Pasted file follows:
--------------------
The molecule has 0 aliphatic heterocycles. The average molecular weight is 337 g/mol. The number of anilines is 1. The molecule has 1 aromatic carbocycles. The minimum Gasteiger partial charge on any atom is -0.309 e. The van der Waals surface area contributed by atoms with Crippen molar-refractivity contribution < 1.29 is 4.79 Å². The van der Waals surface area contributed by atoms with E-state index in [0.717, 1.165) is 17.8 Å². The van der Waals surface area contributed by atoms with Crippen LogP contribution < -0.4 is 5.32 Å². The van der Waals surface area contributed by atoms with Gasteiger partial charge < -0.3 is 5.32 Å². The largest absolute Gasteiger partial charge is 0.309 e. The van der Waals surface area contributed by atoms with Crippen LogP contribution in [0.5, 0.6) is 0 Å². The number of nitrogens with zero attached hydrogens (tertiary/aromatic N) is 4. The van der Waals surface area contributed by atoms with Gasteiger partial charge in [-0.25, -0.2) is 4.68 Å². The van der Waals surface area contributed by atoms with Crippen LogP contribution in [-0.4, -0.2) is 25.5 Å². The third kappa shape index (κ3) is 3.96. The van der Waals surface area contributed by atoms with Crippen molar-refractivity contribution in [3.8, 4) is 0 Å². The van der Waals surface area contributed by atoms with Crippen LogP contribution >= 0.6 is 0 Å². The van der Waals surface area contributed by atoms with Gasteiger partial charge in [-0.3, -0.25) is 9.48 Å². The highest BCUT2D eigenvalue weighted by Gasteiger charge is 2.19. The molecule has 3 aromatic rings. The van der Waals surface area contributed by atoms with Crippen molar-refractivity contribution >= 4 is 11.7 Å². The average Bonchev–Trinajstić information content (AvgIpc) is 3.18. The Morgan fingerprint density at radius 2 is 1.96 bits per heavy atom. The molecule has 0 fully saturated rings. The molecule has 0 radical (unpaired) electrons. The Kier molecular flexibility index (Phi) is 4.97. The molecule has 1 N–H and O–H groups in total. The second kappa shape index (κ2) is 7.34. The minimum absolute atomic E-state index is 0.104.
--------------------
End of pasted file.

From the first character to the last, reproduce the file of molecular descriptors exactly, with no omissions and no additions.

The molecule has 0 aliphatic heterocycles. The average molecular weight is 337 g/mol. The number of anilines is 1. The molecule has 1 aromatic carbocycles. The minimum Gasteiger partial charge on any atom is -0.309 e. The van der Waals surface area contributed by atoms with Crippen molar-refractivity contribution < 1.29 is 4.79 Å². The van der Waals surface area contributed by atoms with E-state index in [0.717, 1.165) is 17.8 Å². The van der Waals surface area contributed by atoms with Crippen LogP contribution < -0.4 is 5.32 Å². The van der Waals surface area contributed by atoms with Gasteiger partial charge < -0.3 is 5.32 Å². The largest absolute Gasteiger partial charge is 0.309 e. The van der Waals surface area contributed by atoms with Crippen LogP contribution in [0.5, 0.6) is 0 Å². The number of nitrogens with zero attached hydrogens (tertiary/aromatic N) is 4. The van der Waals surface area contributed by atoms with Gasteiger partial charge in [-0.25, -0.2) is 4.68 Å². The van der Waals surface area contributed by atoms with Crippen LogP contribution in [-0.4, -0.2) is 25.5 Å². The third kappa shape index (κ3) is 3.96. The van der Waals surface area contributed by atoms with Crippen molar-refractivity contribution in [3.8, 4) is 0 Å². The van der Waals surface area contributed by atoms with Crippen LogP contribution >= 0.6 is 0 Å². The van der Waals surface area contributed by atoms with Gasteiger partial charge in [-0.3, -0.25) is 9.48 Å². The highest BCUT2D eigenvalue weighted by Gasteiger charge is 2.19. The molecule has 3 aromatic rings. The van der Waals surface area contributed by atoms with Crippen molar-refractivity contribution >= 4 is 11.7 Å². The average Bonchev–Trinajstić information content (AvgIpc) is 3.18. The Morgan fingerprint density at radius 2 is 1.96 bits per heavy atom. The molecule has 0 fully saturated rings. The molecule has 0 radical (unpaired) electrons. The Kier molecular flexibility index (Phi) is 4.97. The molecule has 1 N–H and O–H groups in total. The second kappa shape index (κ2) is 7.34. The minimum absolute atomic E-state index is 0.104.